At this juncture the inhabitants of to this hateful employment. For this New Town, who had concealed them- purpose I was introduced to a landselves in the bushes by the water-side, lord of the name of Thompson, who and between whom and the command- kept a public-house called the Seven ers of the vessels the plan had been Stars. He was a very intelligent man, previously concerted, came out from was accustomed to receive sailors, when their hiding-places, and embarking in discharged at the end of their voyages, their canoes, made for such as were and to board them till their ressels swimming from the fire of the ships. went out again, or to find them births The ships' boats also were manned, in others. He avoided however all and joined in the pursuit. They but- connection with the Slave-trade, dechered the greatest part of those whom claring that the credit of his house they caught. Many dead bodies were would be ruined, if he were known soon seen upon the sands, and others to send those, who put themselves unwere floating upon the water ; and in- der his care, into it. cluding those who were seized and From him I collected the truth of carried off, and those who were drown- all that had been stated to me on this ed and killed, either by the firing of subject. But I told him I should not the ships, or by the people of New be satisfied until I had beheld those Town, three hundred were lost to scenes myself, which he had described the inhabitants of Old Town on that to me ; and I entreated him to take day.
me into them, saying that I would reThe carnage, which I have been ward him for all his time and trouble, now describing, was scarcely over, and that I would never forget him when a canoe, full of the principal while I lived. To this he consented; people of New Town, who had been and as three or four slave-vessels at the promoters of the scheme, dropped this time were preparing for their voy. along-side of the Duke of York. They ages, it was time that we should begin demanded the person of Amboe Ro- our rounds. At about twelve at night bin John, the brother of the grandee we generally set out, and were emof Old Town, and the eldest of the ployed till two and sometimes thret three on board. The unfortunate man in the morning. He led me from one put the palms of his hands together, of those public houses to another, and beseeched the commander of the which the mates of the slave-vessels vessel, that he would not violate the used to frequent to pick up their rights of hospitality by giving up an hands. These houses were in Marshunoffending stranger to his enemies. street, and most of them were then kept But no entreaties could avail. The by Irishmen. The scenes witnessed commander received from the New in these houses were truly distressing Town people a slave, of the name of to me; and yet, if I wished to knotv Econg, in his stead, and then forced practically what I had purposed,,!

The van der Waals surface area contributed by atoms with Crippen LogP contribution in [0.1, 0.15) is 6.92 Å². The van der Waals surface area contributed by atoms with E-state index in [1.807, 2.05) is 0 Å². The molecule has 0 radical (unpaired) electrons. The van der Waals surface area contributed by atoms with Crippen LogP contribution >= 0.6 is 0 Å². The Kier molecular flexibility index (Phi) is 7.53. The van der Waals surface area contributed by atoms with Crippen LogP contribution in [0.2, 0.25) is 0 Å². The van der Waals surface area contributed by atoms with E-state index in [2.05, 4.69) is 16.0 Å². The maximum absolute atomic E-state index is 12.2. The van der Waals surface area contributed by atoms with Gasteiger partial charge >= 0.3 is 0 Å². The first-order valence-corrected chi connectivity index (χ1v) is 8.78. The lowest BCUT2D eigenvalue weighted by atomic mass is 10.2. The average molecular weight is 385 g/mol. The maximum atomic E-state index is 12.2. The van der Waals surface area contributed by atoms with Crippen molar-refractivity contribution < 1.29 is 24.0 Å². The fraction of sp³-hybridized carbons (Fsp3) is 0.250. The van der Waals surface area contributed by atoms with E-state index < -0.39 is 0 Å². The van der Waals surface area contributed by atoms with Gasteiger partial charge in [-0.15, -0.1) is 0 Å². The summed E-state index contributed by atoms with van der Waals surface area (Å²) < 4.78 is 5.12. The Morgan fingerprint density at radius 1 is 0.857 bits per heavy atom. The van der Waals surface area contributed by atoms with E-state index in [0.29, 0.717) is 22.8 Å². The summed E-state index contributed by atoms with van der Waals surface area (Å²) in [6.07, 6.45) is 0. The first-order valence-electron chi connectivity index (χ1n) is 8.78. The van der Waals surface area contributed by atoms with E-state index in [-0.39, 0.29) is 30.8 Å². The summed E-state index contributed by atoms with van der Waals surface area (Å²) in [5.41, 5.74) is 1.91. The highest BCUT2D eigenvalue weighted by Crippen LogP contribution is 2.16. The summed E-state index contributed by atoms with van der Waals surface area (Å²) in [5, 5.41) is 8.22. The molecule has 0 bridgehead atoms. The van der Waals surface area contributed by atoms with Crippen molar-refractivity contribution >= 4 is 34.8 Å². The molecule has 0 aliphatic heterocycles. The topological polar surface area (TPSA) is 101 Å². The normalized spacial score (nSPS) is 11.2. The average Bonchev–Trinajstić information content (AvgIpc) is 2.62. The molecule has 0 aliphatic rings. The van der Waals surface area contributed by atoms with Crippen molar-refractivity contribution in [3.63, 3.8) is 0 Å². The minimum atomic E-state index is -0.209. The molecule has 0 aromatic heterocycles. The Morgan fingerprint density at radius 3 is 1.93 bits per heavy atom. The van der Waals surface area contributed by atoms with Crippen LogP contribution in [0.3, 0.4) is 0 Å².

could not avoid them. Music, danc- during the voyage, the wages then ing, rioting, drunkenness, and profane due to them should be paid in the swearing, were kept up from night to currency where the vessel carried her night. The young mariner, if a stran- slaves, and that half of the wages duc
ger to the port, and unacquainted with to them, on their arrival there, should E the nature of the Slave-trade, was sure be paid in the same manner, and that
to be picked up. The novelty of the they were never permitted to read voyages, the superiority of the wages over the articles they had signed. By in this over any other trades, and the means of this iniquitous practice, the privileges of various kinds, were set wages in the slave trade, tho' nomibefore him. Gulled in this manner, nally higher, in order to induce seahe was frequently enticed to the boat, men to engage in it, were actually which was waiting to carry him away. lower than in other trades. All these If these prospects did not attract him, usages 1 ascertained in such a mannen he was plied with liquor till he became that no person could doubt the truth intoxicated, when a bargain was made of them. I actually obtained possesover him between the landlord and the sion of articles of agreement belonging mate. After this his senses were kept to these vessels, which had been signin such a constant state of stupefaction ed and executed in former voyages.